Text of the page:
Legislation backed by a bipartisan group of US senators aims to tighten the financial stranglehold on Iran by cutting off Iran's access to an estimated $60-$100 billion (£40-58 billion) in foreign exchange reserves currently held in foreign bank accounts.
It comes after the latest round of negotiations over Iran's illegal nuclear program ending without result last month and amid growing concern in the US Congress that Iran is rapidly reaching the point of no return in its race to acquire a nuclear bomb.
Earlier this year senators wrote to the European Union urging it to close a "significant loophole" that was allowing Iran to continued access to euro-denominated reserves, but despite negotiations with the US Treasury, no deal has been reached.
"With the EU having taken no action and talks with Iran continuing to drag on without progress, the time has come for the Senate to take action to close this sanctions loophole," the Senators said in a statement announcing the legislation.
"Closing the foreign currency loophole in our sanctions policy is critical in our efforts to prevent Iran from acquiring a nuclear weapons capability. We urge international financial regulators, including those from the European Union, to issue regulations to comply with this legislation."
The legislation is not expected to be signed into law until mid-July or August, however it will hit European businesses and companies with immediate effect because it will be applied retroactively to avoid giving Iran time to circumvent the new controls.
"We are putting financial institutions around the world on notice that, effective tomorrow, you must halt all foreign currency transactions on behalf of blacklisted Iranian banks and sectors or risk being cut off from the U.S. financial market," the Senators said.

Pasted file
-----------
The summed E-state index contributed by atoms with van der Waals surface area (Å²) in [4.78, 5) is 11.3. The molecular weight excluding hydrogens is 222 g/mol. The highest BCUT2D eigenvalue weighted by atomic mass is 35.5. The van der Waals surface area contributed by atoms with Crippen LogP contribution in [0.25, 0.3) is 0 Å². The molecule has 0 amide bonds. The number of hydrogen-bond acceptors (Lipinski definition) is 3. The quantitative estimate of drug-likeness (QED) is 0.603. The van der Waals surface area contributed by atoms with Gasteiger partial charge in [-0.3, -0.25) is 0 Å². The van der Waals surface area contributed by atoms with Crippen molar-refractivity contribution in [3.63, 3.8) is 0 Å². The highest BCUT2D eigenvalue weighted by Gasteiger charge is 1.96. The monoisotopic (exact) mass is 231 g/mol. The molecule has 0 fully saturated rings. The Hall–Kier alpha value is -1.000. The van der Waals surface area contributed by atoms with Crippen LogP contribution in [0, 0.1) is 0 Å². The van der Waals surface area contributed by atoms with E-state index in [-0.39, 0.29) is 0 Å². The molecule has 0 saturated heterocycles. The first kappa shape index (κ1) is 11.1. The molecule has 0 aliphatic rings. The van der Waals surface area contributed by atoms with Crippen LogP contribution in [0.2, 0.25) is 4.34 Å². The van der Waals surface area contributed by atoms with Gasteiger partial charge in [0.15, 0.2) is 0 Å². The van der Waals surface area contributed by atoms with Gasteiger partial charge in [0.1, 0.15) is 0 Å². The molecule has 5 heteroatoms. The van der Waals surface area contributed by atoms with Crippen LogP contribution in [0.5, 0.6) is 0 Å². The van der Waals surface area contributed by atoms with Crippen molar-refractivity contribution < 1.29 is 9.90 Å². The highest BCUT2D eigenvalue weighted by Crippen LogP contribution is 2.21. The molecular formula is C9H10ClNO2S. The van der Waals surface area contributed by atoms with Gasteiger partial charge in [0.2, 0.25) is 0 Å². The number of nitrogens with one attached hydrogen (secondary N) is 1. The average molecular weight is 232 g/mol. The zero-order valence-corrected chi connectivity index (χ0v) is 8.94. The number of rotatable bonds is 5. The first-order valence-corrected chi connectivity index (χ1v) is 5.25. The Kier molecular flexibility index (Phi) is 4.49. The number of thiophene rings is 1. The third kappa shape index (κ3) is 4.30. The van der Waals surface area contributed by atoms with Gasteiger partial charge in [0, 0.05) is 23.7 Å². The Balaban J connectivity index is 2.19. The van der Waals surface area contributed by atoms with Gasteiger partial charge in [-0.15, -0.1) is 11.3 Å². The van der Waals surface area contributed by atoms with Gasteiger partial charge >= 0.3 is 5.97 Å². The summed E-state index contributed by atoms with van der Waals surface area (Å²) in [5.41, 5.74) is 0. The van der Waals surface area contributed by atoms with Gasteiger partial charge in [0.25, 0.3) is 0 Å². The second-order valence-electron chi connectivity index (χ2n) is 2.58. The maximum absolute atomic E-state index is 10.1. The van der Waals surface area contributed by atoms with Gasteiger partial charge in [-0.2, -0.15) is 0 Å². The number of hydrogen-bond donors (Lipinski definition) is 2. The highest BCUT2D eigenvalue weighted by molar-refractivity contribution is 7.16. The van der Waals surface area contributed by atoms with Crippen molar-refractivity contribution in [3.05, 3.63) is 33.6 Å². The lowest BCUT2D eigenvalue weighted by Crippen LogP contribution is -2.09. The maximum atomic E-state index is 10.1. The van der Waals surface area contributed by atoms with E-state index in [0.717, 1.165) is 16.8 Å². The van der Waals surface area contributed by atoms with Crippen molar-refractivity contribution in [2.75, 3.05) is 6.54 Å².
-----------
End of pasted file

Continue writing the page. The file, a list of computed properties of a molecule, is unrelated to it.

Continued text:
The legislation will affect not just Iran's euro-denominated assets, but also any attempts by Iran to convert its overseas foreign exchange reserves into local currency in foreign banks – a tactic it has used to finance imports and reduce growing monthly budget deficits.
Sanctions have already halved Iran's oil sales, triggering soaring inflation in the country and a precipitous drop in the value of the Iranian currency that has hit middle classes hard. IMF predictions show the economy – a key factor in Iran's presidential elections scheduled for June 14 – shrinking by 1.3pc in 2013.
"This is a clever move by the Senate and will have a significant impact on Iran's finances that could bring forward the economic cripple-date by months, if not more," said Mark Dubowitz, executive director at the Foundation for Defence of Democracies, a Washington think-tank that has advised the Obama administration on Iran sanctions policy.
Companies and banks that ignore the legislation – which is expected to pass with a large bipartisan majority – face being frozen out of US markets and the wider US financial system.